The hard feelings surrounding the realities of my daughter’s life ebb and flow for me. There are times her voice is so happy and full of life that it is easy to get on with mine, reminding myself that any 21 year old would be on her way to independence and I’d do well to catch glimpses of her as she left the house for yet another adventure if she were home from college. This year, I’ve struggled.

Sherod and I spent some time this year doing the legal updates required of us every few years so María will be as well taken care of as possible when we are no longer here.  Writing the very specific directives for what will happen to María when both of us are dead is wrenching. Her dependence on others is so great. I think I speak for Sherod and me when I say, for us it’s not a burden but a privilege. For those left to watch out for her, the burden will be significant.

We are incredibly fortunate to have some financial means that can help make María’s life more comfortable. I am especially grateful to the Episcopal Church because she will receive survivor benefits from both of our pensions for the entirety of her life. But I make sure not to fool myself: what we will leave behind can only supplement the benefits available to her through Social Security and Medicaid. The cost of her care at BARC runs well over $150,000 a year right now. When I hear men like Paul Ryan, who’ve been shaped by the philosophy of Ayn Rand, talk about “taking on entitlements next year to manage the deficit,” I fear for my girl. She is a speck of nothing next to the greed, the expediency and the insularity of the people making decisions about the financial future of this country. Doing our legal work and listening to the stuff coming out of Washington DC would plunge me into absolute despair if I let it. I try to stay busy instead.

For those and a number of other reasons, I have missed my girl something fierce this year. As Advent gets started, I start holding my breath, hoping she will be in good enough shape to come home for Christmas. And I start preparing. Today, The pajamas are made. Each year, I try to decorate Maria’s room with a Christmas-y and here in Alabama, wintery theme. This year, it is snowflakes. There’s also a reminder that a couple of years after we brought María home, the movie Elf was on infinite loop in our home. She and I must have watched that movie hundreds of times together. There is something hauntingly, magically similar between the innocence of Buddy the Elf, and my girl’s innocence. I simply adore that movie for giving my girl a way of looking at her own self in ways that make sense to her.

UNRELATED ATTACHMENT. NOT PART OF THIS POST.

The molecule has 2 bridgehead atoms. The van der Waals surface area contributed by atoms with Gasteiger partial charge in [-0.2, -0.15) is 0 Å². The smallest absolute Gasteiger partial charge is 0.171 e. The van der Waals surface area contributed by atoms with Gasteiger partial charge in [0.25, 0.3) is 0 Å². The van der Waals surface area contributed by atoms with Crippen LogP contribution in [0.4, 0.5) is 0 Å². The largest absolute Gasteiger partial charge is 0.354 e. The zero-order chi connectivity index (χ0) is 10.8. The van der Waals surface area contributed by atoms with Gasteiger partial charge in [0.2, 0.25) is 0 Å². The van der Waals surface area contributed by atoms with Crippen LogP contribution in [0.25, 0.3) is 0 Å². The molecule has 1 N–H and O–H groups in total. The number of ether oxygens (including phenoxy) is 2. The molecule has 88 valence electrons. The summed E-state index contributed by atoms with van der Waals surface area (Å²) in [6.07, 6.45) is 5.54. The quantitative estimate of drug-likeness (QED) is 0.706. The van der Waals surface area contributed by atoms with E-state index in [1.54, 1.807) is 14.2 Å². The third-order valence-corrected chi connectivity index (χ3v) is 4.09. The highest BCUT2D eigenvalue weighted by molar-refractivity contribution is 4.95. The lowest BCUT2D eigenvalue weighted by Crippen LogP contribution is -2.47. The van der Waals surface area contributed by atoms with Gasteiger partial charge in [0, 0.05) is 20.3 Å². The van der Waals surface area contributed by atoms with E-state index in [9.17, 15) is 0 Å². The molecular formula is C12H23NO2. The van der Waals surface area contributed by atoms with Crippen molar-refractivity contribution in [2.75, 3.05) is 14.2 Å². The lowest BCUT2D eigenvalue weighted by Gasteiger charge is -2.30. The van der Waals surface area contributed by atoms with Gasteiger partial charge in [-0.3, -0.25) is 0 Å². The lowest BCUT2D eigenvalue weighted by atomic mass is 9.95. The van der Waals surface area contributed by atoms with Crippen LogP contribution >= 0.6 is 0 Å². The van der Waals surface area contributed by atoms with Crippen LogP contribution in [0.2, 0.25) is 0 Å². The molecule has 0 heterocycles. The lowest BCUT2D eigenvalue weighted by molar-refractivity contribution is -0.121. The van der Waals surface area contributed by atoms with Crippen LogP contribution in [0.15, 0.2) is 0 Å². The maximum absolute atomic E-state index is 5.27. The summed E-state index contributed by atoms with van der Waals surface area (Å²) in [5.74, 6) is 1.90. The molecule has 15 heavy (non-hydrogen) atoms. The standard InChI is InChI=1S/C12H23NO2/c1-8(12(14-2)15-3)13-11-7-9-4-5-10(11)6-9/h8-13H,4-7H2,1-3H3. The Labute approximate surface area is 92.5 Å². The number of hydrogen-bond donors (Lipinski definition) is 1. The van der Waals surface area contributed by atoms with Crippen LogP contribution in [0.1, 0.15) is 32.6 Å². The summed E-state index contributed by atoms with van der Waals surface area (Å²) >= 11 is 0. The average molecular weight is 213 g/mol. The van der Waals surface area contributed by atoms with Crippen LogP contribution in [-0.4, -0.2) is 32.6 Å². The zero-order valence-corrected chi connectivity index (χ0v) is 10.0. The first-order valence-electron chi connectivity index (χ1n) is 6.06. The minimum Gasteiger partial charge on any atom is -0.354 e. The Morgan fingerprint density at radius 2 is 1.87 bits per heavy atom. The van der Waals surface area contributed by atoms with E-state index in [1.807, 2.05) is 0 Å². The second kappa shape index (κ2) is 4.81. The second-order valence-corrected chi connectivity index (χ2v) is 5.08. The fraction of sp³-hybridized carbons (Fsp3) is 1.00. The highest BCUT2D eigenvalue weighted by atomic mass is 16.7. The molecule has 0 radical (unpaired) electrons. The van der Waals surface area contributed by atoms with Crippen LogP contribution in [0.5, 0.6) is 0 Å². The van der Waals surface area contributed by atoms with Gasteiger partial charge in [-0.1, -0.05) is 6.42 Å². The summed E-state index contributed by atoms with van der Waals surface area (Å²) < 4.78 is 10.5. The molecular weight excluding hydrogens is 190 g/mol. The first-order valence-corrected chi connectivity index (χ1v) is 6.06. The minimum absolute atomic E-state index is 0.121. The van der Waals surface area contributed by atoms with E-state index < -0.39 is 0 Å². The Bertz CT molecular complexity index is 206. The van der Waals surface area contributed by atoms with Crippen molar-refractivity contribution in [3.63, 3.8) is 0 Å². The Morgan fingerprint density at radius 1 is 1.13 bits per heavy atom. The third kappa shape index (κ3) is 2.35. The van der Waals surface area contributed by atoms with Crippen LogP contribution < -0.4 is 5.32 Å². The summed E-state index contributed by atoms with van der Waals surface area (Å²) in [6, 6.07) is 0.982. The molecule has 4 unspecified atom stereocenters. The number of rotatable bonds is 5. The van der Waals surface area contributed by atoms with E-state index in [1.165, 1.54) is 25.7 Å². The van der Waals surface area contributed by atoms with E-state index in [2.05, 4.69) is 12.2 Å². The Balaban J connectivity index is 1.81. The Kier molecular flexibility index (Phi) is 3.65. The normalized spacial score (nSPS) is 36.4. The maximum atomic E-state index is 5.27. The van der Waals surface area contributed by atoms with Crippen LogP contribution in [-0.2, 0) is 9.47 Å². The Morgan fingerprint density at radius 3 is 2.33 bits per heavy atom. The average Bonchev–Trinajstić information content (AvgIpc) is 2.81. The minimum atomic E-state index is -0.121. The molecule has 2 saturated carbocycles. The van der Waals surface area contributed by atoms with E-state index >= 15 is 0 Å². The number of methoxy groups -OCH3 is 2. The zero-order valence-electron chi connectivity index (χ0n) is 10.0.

One of our favorite scenes is the one where Buddy starts singing “Baby It’s Cold Outside” with Jovie. Now, I am one of the ones who grows increasingly uncomfortable with the subtext of this particular song. But before I had read this powerful piece, I ordered a wall decal knowing Miss María would love that connection to happy memories of us singing along with Buddy and Jovie. I debated whether or not to put it up and finally decided the memory was just too sweet to ignore. Along with that decal and one of a tree with birds on its branches, there are snowflakes gently drifting down the walls of her room and this week I’ll hang some paper ones I made for her from her ceiling as well. The sheets are flannel with snowmen and snow drifts, the comforter is white and the IKEA star-lights are up.  God willing, Sherod and I will be standing where passengers come out into baggage claim at the Atlanta airport this Friday, anxiously watching for our daughter.

Last week during the time I spent with a group of women at my church who do a Bible Study together and who also observe Advent together for an hour each week, we discussed the notion of preparing. Several talked about those final days in a pregnancy where the impulse to ‘nest’ is strong and how that describes part of what Advent preparation is all about: creating a space to welcome new life. There are so very few of the things I would want to do as María’s mother that are possible, so many things I was not there to do for her as she came into the world. I imagine I will always find myself ‘nesting,’ preparing for her arrival at Christmas, not because I can make up for what she didn’t have but because mothering this miracle of a person is always new and extraordinary to me. It is such a joy and such a gift. I also find it a way to understand that extraordinary piece by Meister Eckhardt:

“We are all meant to be mothers of God. What good is it to me if this eternal birth of the divine Son takes place unceasingly, but does not take place within myself? And, what good is it to me if Mary is full of grace if I am not also full of grace? What good is it to me for the Creator to give birth to his Son if I do not also give birth to him in my time and my culture? This, then, is the fullness of time: When the Son of Man is begotten in us.” -Meister Eckert (1260-1328)

Maria continues to teach me the miracle of incarnation.



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